DAP wants PM to explain how RM7b highway will benefit public
KUALA LUMPUR, Jan 29 — The DAP demanded today Datuk Seri Najib Razak explain how a RM7 billion highway to be tolled for a record 60 years will benefit the public when taxpayers stand to lose up to RM5 billion to finance the project.
Public-listed Kumpulan Europlus Bhd (KEuro), which principally produces granular and powder-activated carbon, announced Thursday it was appointed to build the 316km highway linking Banting in south Selangor to Taiping in north Perak.
It said in a filing to Bursa Malaysia that it won a RM2.24 billion government soft loan and a 3 per cent interest subsidy on commercial loans for 22 years with Putrajaya paying RM980 million in land acquisition for the project.
But DAP secretary general Lim Guan Eng (picture) said “both interest subsidies which may cost the federal government RM4 billion assuming a principal loan of RM6 billion.”
“Why should the government pay RM980 million for land acquisition cost if this is a privatised project?” the Penang chief minister said.
The Penang chief minister also warned that the 60-year concession would result in a repeat of the North-South Expressway (NSE) that has raked in three times the RM6 billion ploughed into the project despite more than half the 50-year toll period remaining.
“For the Prime Minister’s Department to grant a 60 year concession period means that generations of Malaysian will be compelled to pay toll, from me to my great grand-children.
“Malaysians can no longer tolerate another NSE scandal, where the toll operator is given a 50 year concession period until 2038 even though as at December 31, 2010, the toll operator has already received RM24.3 billion, landing a cool RM18.3 billion in profits,” he said.
The DAP and its partners in Pakatan Rakyat (PR) have pledged to abolish tolls if they take federal power, saying that companies such as PLUS Expressways which operates the NSE, have profiteered from lopsided deals.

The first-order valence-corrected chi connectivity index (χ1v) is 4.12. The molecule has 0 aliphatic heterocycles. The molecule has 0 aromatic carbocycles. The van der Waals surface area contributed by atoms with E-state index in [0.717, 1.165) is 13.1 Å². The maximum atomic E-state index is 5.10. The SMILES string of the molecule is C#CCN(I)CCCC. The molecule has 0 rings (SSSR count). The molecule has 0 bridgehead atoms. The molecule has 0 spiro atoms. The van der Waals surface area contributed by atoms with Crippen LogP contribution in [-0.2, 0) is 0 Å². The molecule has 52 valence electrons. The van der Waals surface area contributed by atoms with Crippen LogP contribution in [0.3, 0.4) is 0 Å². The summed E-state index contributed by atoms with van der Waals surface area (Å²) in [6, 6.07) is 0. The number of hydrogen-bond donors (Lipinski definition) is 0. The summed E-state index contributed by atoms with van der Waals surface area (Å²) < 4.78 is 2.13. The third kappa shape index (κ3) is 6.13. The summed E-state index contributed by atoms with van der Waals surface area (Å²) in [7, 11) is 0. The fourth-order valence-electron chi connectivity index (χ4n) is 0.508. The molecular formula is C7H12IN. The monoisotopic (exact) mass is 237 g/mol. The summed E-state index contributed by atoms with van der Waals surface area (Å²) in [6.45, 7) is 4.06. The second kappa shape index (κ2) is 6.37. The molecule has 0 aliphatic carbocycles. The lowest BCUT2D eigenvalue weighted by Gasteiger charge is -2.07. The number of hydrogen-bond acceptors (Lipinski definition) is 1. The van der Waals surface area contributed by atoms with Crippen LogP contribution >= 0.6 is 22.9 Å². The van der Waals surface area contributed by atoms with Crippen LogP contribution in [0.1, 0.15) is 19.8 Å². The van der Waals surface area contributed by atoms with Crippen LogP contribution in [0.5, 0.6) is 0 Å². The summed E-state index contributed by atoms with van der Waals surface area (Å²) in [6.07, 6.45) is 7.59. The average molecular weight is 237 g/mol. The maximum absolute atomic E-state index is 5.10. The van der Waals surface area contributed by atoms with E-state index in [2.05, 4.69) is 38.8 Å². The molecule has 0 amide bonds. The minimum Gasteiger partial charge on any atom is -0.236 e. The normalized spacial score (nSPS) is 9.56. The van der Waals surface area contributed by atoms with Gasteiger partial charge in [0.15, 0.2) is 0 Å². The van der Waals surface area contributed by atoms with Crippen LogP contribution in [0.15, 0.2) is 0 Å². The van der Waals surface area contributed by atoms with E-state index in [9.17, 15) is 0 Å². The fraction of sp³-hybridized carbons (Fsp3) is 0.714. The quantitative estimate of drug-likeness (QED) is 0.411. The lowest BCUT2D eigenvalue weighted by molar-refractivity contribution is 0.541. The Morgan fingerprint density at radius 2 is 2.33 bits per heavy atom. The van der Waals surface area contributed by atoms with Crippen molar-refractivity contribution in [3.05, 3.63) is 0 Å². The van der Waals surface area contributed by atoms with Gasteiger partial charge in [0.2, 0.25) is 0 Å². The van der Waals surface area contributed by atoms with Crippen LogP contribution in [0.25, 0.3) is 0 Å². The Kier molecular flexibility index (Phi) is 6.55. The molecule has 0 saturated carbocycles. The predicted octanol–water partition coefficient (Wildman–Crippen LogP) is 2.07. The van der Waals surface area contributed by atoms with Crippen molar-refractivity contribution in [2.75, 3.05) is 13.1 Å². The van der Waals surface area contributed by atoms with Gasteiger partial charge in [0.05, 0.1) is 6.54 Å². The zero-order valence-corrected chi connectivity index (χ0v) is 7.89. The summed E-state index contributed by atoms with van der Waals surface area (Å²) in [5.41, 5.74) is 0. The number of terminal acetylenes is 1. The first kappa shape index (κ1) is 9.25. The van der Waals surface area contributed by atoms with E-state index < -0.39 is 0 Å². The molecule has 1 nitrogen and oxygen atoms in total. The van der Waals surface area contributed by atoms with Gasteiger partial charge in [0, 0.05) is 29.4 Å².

It had previously accused PLUS in November of “cheating” the public especially Penang folk by extending toll collection on three highways as part of a deal that sees the highway concessionaire waive RM6.5 billion in compensation from the government.
The government owed PLUS billions in compensation due to the decision to freeze unpopular toll hikes that were stipulated in the original concession agreement, until 2015.
But Lim had said the 17-year and 12-year toll extension on the Penang Bridge and Butterworth-Kulim Expressway respectively to 2038 was “in fact a toll increase” that specifically punished Penangites.
The DAP had also pointed out yesterday that KEuro’s president and chief executive Tan Sri Chan Ah Chye, who owns 27.58 per cent of the company, was also onboard the controversial housing developer Talam Corporation Bhd, and that both companies had fallen into debt in the past.
Lim also called on Najib to state whether the project was awarded via an open tender and why KEuro was chosen when it has no proven track record of building highways and its principal owners have a troubled history of problematic housing development projects.
The Bagan MP also pointed out that the cost of the highway worked out to RM22.3 million per km, which is “more than double the cost of a similar highway in India at RM10 million per km.”
He added that if the new highway is an alternative to the already congested NSE, it should be extended to Penang which faces heavier congestion that the current stretch.
“This is unfair not just to Penangites but also Kedahans,” he said.